President Trump visited Dayton, Ohio and El Paso, Texas, Wednesday to meet with first responders, law enforcement officials, and victims of the recent mass shootings.
After arriving in Dayton, the president and the first lady headed to a hospital where many of the victims of Sunday's attack were treated. The president thanked the first responders and medical staff. Protests against his visit began at the airport and continued at the hospital.
Meanwhile, Trump called for better background checks saying, "I think background checks are important. I don't want to put guns into the hands of mentally unstable people, or people with rage or hate. Sick people."
He believes mental health is a key factor behind the shootings, but the mayor of Dayton says the focus needs to be on more than mental health to stop future massacres.
Dayton, Ohio, Mayor Nan Whaley: "Mental health is a really, really big issue... Guns are a big issue too. I want us to be careful to not just put them together as one... If you just do mental health but don't do the work on common-sense gun legislation, we will not be successful" pic.twitter.com/6qdJ2Y09Gq
— CNN (@CNN) August 6, 2019
"I think mental health is a really, really big issue. I think guns are a big issue too. If you just do mental health and don't do gun work on common-sense gun legislation, we will not be successful in this fight," Mayor Nan Whaley said.
Connor Betts killed nine people in Dayton and had a long history of mental illness. Now there are reports that a Twitter account that appears to have belonged to be Betts showed him as a self-described "leftist" who opposed President Donald Trump and supported socialist-leaning Democratic presidential candidate Sen. Elizabeth Warren.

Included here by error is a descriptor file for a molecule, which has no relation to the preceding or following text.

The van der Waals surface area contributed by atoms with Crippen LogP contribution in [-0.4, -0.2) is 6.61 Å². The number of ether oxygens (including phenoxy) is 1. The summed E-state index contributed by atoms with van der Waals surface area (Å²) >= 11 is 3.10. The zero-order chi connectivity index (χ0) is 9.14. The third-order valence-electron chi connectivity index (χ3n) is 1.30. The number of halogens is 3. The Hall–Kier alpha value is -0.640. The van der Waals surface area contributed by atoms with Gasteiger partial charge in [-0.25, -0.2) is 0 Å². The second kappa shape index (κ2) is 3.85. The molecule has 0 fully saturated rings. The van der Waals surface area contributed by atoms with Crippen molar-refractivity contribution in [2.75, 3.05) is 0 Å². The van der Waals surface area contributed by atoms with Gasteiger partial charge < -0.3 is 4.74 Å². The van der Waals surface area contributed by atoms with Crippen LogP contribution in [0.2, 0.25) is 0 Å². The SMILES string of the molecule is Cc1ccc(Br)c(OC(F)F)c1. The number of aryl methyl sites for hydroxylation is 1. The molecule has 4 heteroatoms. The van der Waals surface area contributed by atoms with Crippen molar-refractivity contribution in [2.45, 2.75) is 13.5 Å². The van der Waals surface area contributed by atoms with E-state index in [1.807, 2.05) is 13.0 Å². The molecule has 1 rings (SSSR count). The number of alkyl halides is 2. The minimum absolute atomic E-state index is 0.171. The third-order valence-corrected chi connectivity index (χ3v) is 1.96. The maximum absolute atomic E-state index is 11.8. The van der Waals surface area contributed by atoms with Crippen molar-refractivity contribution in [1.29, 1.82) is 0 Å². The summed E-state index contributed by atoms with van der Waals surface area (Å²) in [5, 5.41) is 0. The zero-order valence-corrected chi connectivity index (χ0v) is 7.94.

Adelia Johnson once dated Betts and said he wrestled with suicidal thoughts, uncontrollable urges to unleash violence and had a fascination with tragedy.
"He was interested in what makes terrible people do terrible things," Johnson said. He was "fascinated" with mass shootings and "he wanted to know what led a person to do those things," she added.
Meanwhile, the gunman in El Paso is showing no remorse for killing 22 people. His hate-filled motive seems much more clear – to kill Latinos.
Officials there have confirmed that Santino William Legan did not originally plan to launch his attack at Walmart, but he was targeting the Mexican community in the city.
The president is making his trip despite attacks by certain Democrats who say his rhetoric on immigration is responsible for the shooting.
Politico reports that El Paso Rep. Veronica Escobar (D-TX) said Trump "is not welcome" while the city continues to recover from the tragic event. "From my perspective, he is not welcome here. He should not come here while we are in mourning," she said.
Director of Border Network of Human Rights, Fernando Garcia, said, "It is the narrative that is coming from the presidency of the United States, from Trump himself, that has created this tragedy. He is responsible and his hands are tainted with blood."
And Democratic presidential candidate Beto O'Rourke (D-TX) tweeted: "22 people in my hometown are dead after an act of terror inspired by your racism. El Paso will not be quiet and neither will I."
22 people in my hometown are dead after an act of terror inspired by your racism. El Paso will not be quiet and neither will I. https://t.co/dakFPKj0vJ
— Beto O'Rourke (@BetoORourke) August 7, 2019
President Trump has publicly condemned racism stating, "Our nation must condemn racism, bigotry and white supremacy."
Before he left for Ohio, the president responded to Democrat claims that his rhetoric is responsible for the shootings. "So my critics are political people, they're trying to make points. In many cases, they're running for president and they're very low in the polls," he said. "So, these are people that are looking for political gain. I don't think they're getting it. And as much as possible I've tried to stay out of that."